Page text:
Your dust collector is a small but critical piece of your operation. To get the right equipment for your plant that’s going to get the performance you need at the right price point, you’ll want to consider the following.
1. What type of dust is being filtered by your dust collector?
The first step to getting the right size and type of dust collector and the right filter media is to look at the characteristics of the dust being captured and know your dust. -Size – is the dust particulate fine or large?
Density: Is the dust porous and low density like wood chips or heavy life fine steel dust?
Temperature: High heat environments require special filter media that can handle extreme temperatures without excessive filter wear and tear.
Chemistry: Is the dust abrasive or corrosive? Is it carcinogenic? electro-static? An abrasive material may require special material for the housing unit.
Moisture – is there any moisture or oil present in the dust/air stream? Environments with moisture/oil may require special membranes to prevent the filters from plugging prematurely.
2. What CFM or volume is needed for my application?
One of the most important considerations when selecting a new dust collector is making sure the airflow or volume of the collector is efficient at capturing dust. Dust collector volume is measured in cubic feet per minute or CFM which measures the amount of air per minute that can be moved from a space. Key variables for calculating dust collector CFM include the space of the area that needs ventilation, the method of ventilation, and how frequently the air needs to be turned in a given amount of time.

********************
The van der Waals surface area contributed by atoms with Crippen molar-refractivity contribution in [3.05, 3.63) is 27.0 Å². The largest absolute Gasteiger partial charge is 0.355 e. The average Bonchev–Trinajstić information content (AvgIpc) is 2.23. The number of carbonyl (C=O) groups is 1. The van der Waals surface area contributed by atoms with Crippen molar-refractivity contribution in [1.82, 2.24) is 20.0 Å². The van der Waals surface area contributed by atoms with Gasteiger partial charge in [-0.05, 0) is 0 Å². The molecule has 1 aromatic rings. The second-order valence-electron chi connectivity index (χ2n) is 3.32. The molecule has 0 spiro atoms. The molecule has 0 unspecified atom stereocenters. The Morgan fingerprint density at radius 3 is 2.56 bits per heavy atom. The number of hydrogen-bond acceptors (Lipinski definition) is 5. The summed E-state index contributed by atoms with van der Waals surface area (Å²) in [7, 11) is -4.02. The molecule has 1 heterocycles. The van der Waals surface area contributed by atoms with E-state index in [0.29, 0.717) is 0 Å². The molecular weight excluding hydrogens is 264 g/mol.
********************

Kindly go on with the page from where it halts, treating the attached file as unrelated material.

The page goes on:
3. Get the Right Air to Cloth Ratio for your Dust Collector
Next you’ll want to consider your air to cloth ratio or the amount of filter media relative to the amount of air passing through the collector. The lower the air to cloth ratio in your dust collection system, the better your system is at removing dust from the environment because there is more filter media to push dust through. Getting the right air to cloth ratio will significantly impact the short and long term performance of your collector. If you have a higher air to cloth ratio than recommended, you’ll see a noticeable decrease in suction because there is too much dust being captured by not enough filter media. Generally dust that is low density, porous and permeable such as wood chips can run at a higher air to cloth ratio while greater density dust like steel would require a lower air to cloth ratio.
Interested in learning more? Download our Dust Collector Purchasing Guide to learn other helpful tips and considerations that will help you sahttps://info.usairfiltration.com/industrial-dust-collector-purchasing-guide-us-air-filtrationve money and lower your long term maintenance costs over time.